• F3
  • F4
  • F1
  • F2

On Saturday, 2 May 2020, Gillian Vogelsang wrote about miniature garments, not for dolls, but as items used to teach and learn how to sew.

Recently an American auction house sold a set of two instruction books on needlework, printed in the early 19th century in Ireland, which contained various miniature garments. Such small garments are also found on a type of sampler made in Belgium, The Netherlands and parts of Germany, in the 19th and 20th centuries. Such samplers were particularly associated with Catholic schools. They were made by a school girl, sometimes over a period of two years. The TRC Collection has several examples of these samplers.

Sampler ('Pronkstuk') made in 1909 by Cato de Keijzer (TRC 2014.0938). The sampler is more than seven metres long. Below, and as part of the sampler, is a row of miniature garments.Sampler ('Pronkstuk') made in 1909 by Cato de Keijzer (TRC 2014.0938). The sampler is more than seven metres long. Below, and as part of the sampler, is a row of miniature garments.

The samplers include a series of panels used to show a progression of skills – from simple seams and hems, to a variety of different types of buttonholes, mending, embroidery techniques, knitting, crochet and even bobbin lace making. These samplers, known in Dutch as 'pronkstukken' of 'pronkrollen', were used to show a girl’s sewing abilities when looking for a job. Most of these samplers are about 30 cm wide and can be several metres long.

Part of a sampler ('Pronkstuk') made in 1909 by Cato de Keijzer (TRC 2014.0938). The sampler is more than seven metres long.Part of a sampler ('Pronkstuk') made in 1909 by Cato de Keijzer (TRC 2014.0938). The sampler is more than seven metres long.

Part of a sampler ('Pronkstuk') made in 1909 by Cato de Keijzer (TRC 2014.0938). The sampler is more than seven metres long. The nightdress is a miniature garment stitched onto the sampler.Part of a sampler ('Pronkstuk') made in 1909 by Cato de Keijzer (TRC 2014.0938). The sampler is more than seven metres long. The nightdress is a miniature garment stitched onto the sampler.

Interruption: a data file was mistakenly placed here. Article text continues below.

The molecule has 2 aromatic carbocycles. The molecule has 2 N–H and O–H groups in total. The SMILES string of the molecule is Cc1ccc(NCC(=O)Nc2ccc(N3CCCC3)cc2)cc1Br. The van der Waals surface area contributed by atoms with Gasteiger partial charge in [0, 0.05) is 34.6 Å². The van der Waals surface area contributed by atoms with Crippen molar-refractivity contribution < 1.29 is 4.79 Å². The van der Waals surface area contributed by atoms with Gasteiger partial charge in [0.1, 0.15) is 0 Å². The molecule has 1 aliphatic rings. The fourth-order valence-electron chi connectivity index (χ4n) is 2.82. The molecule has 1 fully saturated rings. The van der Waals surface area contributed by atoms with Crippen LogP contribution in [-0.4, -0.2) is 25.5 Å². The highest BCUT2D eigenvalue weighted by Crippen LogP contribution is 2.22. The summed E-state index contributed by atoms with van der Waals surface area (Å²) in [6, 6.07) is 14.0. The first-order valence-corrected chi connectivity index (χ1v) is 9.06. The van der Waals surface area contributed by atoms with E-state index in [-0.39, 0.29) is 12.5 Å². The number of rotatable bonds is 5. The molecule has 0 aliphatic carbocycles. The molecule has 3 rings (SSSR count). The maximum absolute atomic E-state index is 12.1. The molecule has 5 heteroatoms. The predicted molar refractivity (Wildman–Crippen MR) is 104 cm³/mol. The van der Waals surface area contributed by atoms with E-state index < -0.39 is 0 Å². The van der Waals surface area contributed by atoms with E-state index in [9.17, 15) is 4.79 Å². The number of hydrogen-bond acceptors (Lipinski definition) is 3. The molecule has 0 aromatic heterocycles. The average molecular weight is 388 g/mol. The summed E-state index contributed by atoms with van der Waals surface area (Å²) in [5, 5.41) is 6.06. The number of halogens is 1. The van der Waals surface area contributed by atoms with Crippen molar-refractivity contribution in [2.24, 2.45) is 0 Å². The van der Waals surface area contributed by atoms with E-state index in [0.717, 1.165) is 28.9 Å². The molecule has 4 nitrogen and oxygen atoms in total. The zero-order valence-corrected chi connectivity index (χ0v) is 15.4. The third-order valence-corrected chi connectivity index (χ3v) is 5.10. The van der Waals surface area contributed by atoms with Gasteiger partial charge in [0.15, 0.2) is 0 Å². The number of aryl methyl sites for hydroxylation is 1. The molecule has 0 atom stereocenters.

One example in the TRC Collection (TRC 2014.0938 is 740 cm long and 39 cm wide. It was made in 1909 by a girl called Cato de Keijzer when she was 15 years old. At the end of this sampler there is a section of complete, miniature garments. These start off with a pair of drawers, then via a chemise, a pinafore and a nightdress (see illustration). it ends in a finely made party dress. These garments were not made for dolls! They were made to show that a girl understood and had mastered basic dress making. After all it is far harder to make a perfect miniature than a full size garment.

 

 

 

 

 


Search in the TRC website


Subscribe to the TRC Newsletter


TRC in a nutshell

Hogewoerd 164
2311 HW Leiden.
Tel. +31 (0)71 5134144 /
+31 (0)6 28830428  
info@trc-leiden.nl

The TRC is open again from Tuesday, 2nd June, but by appointment only.

Bank account number:
NL39 INGB 0002 9823 59,
Stichting Textile Research Centre

TRC Gallery exhibition:
5 Febr. -27 August 2020: American Quilts

facebook 2015 logo detail

 

 

Donations

The TRC is dependent on project support and individual donations. All of our work is being carried out by volunteers. To support the TRC activities, we therefore welcome your financial assistance: donations can be transferred to bank account number NL39 INGB 000 298 2359, in the name of the Stichting Textile Research Centre.
 
Since the TRC is officially recognised as a non-profit making cultural institution (ANBI), donations are tax deductible for 125% for individuals, and 150% for commercial companies. For more information, click here
 
Financial donations to the TRC can also be made via Paypal: